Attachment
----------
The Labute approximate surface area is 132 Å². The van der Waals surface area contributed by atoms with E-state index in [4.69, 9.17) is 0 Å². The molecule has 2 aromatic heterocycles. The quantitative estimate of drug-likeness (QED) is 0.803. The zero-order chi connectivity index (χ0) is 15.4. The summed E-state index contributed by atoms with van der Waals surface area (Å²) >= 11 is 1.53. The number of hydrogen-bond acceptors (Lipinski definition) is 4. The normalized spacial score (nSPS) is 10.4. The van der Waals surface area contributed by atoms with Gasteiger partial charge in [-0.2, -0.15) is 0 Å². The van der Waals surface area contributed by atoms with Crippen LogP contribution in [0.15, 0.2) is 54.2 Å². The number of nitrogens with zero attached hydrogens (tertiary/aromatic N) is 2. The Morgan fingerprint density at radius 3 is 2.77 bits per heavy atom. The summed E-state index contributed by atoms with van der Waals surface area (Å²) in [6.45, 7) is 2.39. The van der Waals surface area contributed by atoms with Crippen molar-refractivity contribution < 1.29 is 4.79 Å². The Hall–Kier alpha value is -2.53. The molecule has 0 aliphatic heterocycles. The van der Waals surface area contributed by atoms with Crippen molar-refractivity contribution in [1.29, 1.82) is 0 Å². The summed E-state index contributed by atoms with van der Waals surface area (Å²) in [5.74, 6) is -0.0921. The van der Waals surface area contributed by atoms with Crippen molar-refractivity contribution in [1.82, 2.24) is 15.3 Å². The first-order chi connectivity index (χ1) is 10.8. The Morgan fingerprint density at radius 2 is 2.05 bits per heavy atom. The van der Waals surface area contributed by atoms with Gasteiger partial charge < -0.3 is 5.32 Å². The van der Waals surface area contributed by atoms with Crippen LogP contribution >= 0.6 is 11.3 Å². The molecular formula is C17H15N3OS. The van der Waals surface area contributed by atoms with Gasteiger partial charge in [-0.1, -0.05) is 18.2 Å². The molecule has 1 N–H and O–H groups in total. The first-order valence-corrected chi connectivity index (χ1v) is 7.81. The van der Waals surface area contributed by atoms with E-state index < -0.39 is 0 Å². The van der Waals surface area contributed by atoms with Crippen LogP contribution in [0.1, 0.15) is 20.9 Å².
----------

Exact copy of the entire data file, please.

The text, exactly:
The Labute approximate surface area is 132 Å². The van der Waals surface area contributed by atoms with E-state index in [4.69, 9.17) is 0 Å². The molecule has 2 aromatic heterocycles. The quantitative estimate of drug-likeness (QED) is 0.803. The zero-order chi connectivity index (χ0) is 15.4. The summed E-state index contributed by atoms with van der Waals surface area (Å²) >= 11 is 1.53. The number of hydrogen-bond acceptors (Lipinski definition) is 4. The normalized spacial score (nSPS) is 10.4. The van der Waals surface area contributed by atoms with Gasteiger partial charge in [-0.2, -0.15) is 0 Å². The van der Waals surface area contributed by atoms with Crippen LogP contribution in [0.15, 0.2) is 54.2 Å². The number of nitrogens with zero attached hydrogens (tertiary/aromatic N) is 2. The Morgan fingerprint density at radius 3 is 2.77 bits per heavy atom. The summed E-state index contributed by atoms with van der Waals surface area (Å²) in [6.45, 7) is 2.39. The van der Waals surface area contributed by atoms with Crippen molar-refractivity contribution < 1.29 is 4.79 Å². The Hall–Kier alpha value is -2.53. The molecule has 0 aliphatic heterocycles. The van der Waals surface area contributed by atoms with Crippen molar-refractivity contribution in [1.29, 1.82) is 0 Å². The summed E-state index contributed by atoms with van der Waals surface area (Å²) in [5.74, 6) is -0.0921. The van der Waals surface area contributed by atoms with Crippen molar-refractivity contribution in [1.82, 2.24) is 15.3 Å². The first-order chi connectivity index (χ1) is 10.8. The Morgan fingerprint density at radius 2 is 2.05 bits per heavy atom. The van der Waals surface area contributed by atoms with Gasteiger partial charge < -0.3 is 5.32 Å². The van der Waals surface area contributed by atoms with Crippen LogP contribution >= 0.6 is 11.3 Å². The molecular formula is C17H15N3OS. The van der Waals surface area contributed by atoms with Gasteiger partial charge in [-0.1, -0.05) is 18.2 Å². The molecule has 1 N–H and O–H groups in total. The first-order valence-corrected chi connectivity index (χ1v) is 7.81. The van der Waals surface area contributed by atoms with E-state index < -0.39 is 0 Å². The van der Waals surface area contributed by atoms with Crippen LogP contribution in [0.1, 0.15) is 20.9 Å².